I think what has changed is the sheer number of "models" that are around or girls that call themselves models. Now a lot of girls who are trying to make it on Instagram as models will use the hashtag pinupmodel and brands will send them things to be photographed in at home, rather than paying proper models. There were also hardly any bloggers compared to now as well and a lot of bloggers now shoot things for brands rather than models as well...I suppose my point is that nobody is being paid. I feel models are less valued now really. The pin up look is now hugely mainstream and there are a plethora of make over experiences where anybody can be a pin up. It's all a little over saturated in my opinion.

Haili Hughes Pinup Model

What is your favourite pinup look?  

I wouldn't really say I have a pin up look at all! I'm not really into repro rockabilly style stuff unless it looks very authentic. I do like tiki and Mexican style but I'd say I'm into more authentic style and the 40s. I hate the whole petticoat, polka dot thing. Women in this country did not look like that in the mid century. I also have a massive love for dramatic hats, accentuated shoulders and novelty prints.

What is it like being the Features Editor at Vintage Life Magazine? 

I regularly write features for the magazine and love it. It brings me massive joy. I was a journalist at several national newspapers in London before I became a teacher so writing has always been my life.

Haili Hughes Vintage Life Magazine Cover Girl

Which do you prefer – modelling or writing? (Sorry, tough question!) 

Hands down writing. I rarely model now and don't enjoy it. I much prefer judging competitions, making guest appearances and hosting events - I would like to develop this.

How did you come up with your Pinup name, Coco Fierce? 

I'm a bit of a contradiction really...I'm classy like Coco Chanel and a bit of a ball breaker so that's where it came from.

What do you like to do in your spare time? 

I collect anything 40s/50s and this is pretty much a full time hobby! I also love to read, write for 4-5 magazines a month and am writing a book. I'm studying for my third Masters degree in September and also go to the WI and knit. I'm also learning the double bass.

What is your favourite film? 

This is a very difficult question. I'd have to say Gone With the Wind. I even have a tattoo of Rhett and Scarlett on my shin.

If you could go back in time to one era, when would it be and why? 

Probably the 60s as you could pick up 40s and 50s stuff for pennies! I'd have hated to live during the war years. In the 60s women were beginning to be able to have careers and I'm a really career centred person.

Who is your favourite Pinup and why? 

Modern wise, I love Natalia Fox as she has such a unique face. I'm also obsessed with Rita Hayworth. I prefer femme fatale in film noir than pin ups - they had more brains.

Which clothing labels are your favourite and why? 

I love anything that looks authentic. As I mentioned above Freddie's and RO are favourites. I also love Morellos, Miss Bamboo and Trashy Diva. I love Bernie Dexter's prints and Love Ur Look have some prints to die for at the moment. I get most of my clothing made for me though by Melanie of Retropoodles. Girl in a Whirl does incredible custom skirts too. I only wear Rocket Original, Miss L Fire and Johnsons shoes. I don't mind admitting I spend a fortune on clothes. I recently spent almost £400 on a Lilli Ann coat but it's worth every penny. My collection is my pension!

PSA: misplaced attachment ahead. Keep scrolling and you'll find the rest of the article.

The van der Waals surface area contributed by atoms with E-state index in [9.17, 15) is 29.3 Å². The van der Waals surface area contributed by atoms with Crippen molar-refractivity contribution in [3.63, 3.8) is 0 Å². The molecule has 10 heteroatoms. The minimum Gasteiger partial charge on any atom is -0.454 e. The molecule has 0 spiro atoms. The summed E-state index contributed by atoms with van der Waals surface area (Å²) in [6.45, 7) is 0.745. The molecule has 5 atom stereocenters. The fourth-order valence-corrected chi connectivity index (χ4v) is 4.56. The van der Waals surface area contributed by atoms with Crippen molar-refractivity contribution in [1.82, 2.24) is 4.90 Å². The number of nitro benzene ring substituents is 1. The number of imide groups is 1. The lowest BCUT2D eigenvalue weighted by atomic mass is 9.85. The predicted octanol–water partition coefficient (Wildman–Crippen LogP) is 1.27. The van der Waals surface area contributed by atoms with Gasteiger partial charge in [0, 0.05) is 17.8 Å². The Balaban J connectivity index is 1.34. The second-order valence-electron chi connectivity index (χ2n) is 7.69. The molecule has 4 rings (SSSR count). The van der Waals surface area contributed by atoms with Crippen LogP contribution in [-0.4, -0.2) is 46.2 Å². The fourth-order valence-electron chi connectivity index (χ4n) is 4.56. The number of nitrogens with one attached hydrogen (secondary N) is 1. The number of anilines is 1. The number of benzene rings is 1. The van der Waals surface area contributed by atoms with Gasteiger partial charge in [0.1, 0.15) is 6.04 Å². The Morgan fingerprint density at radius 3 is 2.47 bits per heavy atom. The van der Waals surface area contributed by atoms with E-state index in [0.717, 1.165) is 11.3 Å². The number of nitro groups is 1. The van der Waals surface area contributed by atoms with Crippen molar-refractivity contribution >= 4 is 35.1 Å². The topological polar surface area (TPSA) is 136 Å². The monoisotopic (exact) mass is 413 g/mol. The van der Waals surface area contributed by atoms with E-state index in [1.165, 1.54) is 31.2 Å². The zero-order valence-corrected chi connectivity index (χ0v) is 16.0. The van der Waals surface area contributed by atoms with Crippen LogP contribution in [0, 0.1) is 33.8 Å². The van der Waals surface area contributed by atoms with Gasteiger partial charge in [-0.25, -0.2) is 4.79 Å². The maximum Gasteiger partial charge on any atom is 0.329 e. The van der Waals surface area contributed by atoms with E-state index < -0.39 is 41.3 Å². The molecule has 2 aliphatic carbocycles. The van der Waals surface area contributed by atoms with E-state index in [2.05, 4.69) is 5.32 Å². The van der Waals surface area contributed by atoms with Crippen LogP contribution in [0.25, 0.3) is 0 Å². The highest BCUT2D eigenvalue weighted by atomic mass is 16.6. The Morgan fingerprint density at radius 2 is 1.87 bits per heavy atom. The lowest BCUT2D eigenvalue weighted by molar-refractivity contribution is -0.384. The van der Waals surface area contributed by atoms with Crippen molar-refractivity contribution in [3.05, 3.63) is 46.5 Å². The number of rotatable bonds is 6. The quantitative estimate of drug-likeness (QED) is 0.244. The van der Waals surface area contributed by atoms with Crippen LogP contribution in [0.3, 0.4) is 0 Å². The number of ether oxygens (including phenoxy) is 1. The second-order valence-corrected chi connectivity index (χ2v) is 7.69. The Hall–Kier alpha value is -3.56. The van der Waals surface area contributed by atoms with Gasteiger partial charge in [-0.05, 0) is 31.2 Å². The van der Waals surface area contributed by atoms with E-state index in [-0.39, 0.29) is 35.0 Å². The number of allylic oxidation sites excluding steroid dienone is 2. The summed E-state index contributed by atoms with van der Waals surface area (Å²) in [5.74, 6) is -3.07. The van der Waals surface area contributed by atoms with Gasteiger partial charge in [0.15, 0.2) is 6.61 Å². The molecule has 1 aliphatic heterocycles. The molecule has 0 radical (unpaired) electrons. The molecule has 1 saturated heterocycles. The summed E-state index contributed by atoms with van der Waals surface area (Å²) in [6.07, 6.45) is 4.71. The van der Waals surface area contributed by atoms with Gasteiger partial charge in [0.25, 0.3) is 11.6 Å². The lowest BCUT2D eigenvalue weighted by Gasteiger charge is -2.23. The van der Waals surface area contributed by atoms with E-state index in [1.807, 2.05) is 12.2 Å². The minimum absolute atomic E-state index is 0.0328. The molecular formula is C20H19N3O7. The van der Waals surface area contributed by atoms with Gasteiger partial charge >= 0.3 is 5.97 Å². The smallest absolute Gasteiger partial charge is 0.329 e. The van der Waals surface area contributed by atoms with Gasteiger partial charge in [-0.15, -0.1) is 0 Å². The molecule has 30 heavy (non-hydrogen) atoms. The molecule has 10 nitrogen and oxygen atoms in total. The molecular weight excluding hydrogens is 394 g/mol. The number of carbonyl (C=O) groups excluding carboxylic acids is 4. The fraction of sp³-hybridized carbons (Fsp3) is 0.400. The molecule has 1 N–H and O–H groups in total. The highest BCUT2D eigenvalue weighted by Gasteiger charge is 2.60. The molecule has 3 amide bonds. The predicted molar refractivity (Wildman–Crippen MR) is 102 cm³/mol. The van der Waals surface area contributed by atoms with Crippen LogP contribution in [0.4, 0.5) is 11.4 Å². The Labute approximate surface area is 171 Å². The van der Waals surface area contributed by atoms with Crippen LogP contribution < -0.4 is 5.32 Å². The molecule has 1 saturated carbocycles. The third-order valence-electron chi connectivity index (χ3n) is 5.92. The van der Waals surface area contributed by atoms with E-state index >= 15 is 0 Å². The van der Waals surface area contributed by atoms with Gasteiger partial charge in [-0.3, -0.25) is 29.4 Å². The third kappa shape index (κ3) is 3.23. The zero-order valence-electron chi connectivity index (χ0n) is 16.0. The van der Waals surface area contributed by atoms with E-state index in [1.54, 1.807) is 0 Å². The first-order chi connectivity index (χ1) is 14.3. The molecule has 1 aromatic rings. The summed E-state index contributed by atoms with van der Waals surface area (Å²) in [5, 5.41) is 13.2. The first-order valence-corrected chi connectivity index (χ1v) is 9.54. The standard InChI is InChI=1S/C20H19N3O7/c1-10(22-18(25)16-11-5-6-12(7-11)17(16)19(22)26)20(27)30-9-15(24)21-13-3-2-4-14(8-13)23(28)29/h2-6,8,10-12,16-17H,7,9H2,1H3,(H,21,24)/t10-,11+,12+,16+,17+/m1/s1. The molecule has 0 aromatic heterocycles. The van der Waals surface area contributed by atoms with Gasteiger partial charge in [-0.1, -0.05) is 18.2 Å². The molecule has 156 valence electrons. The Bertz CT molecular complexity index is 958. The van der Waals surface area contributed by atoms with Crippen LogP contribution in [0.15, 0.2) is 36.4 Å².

Do you have any advice for anyone starting out in pinup?

Pay somebody like Nicola from My Boudoir so you can get a decent portfolio rather than working with sub-standard people TF. You need to stand out.

You can keep up to date with Haili on InstagramFacebook and Twitter

Thursday, 11 August 2016

Pinup Q&A with Dolly Daydream

Today's blog post is the third installment in my Pinup Q&A series. Today we are finding out about the mouthwateringly stunning and self proclaimed YAP (Young Aged Pensioner) Dolly Daydream.

Pinup Q&A Dolly Daydream Pinup
Dolly Daydream. Photo by Terry Mendoza of Retro Photostudio 

When did you start to get into Pinup and why?

It all blossomed from my love of fashion I would say. I always dressed a bit “quirky”, or so my classmates would say when I came in on non-uniform day. During my late teens I developed a love for 80’s fashion and music, which you’ll find takes a lot of influence from 50’s style. Then when I turned 20 my style really started to evolve. I realised I didn’t need to dress like everyone else or look like a Topshop model, and when I wore things that actually flattered my curves I felt much more comfortable and confident.

Victory rolls started to creep in my cropped hair and I got braver with headscarves and hair flowers. I always had my Grandma to help too. Growing up, I was round at my grandparents every week, and she had an unhealthy obsession with buying clothes, and no qualms about a bargain, so it’s clear where I get my charity shop eye from!

As a kid I was always fascinated with history and used to do school projects on World War 2. Being in the WAFs, my Grandma had some great stories to tell, from helping build spitfire planes, to flirting with Canadian guys to get some chocolate or nylons. The tale that I always remember though, is her trips to London. Her and pals would hop on the tube and see where it took them. And in the evening they would get dolled up and go to black out dances (they couldn’t have any lights on – obvs!). When I started to dress with a more retro theme, it was this that I channeled. They still had a ball and found glamour even though times were tough. Keeping this glamorous normality was their morale booster. And now it’s mine too.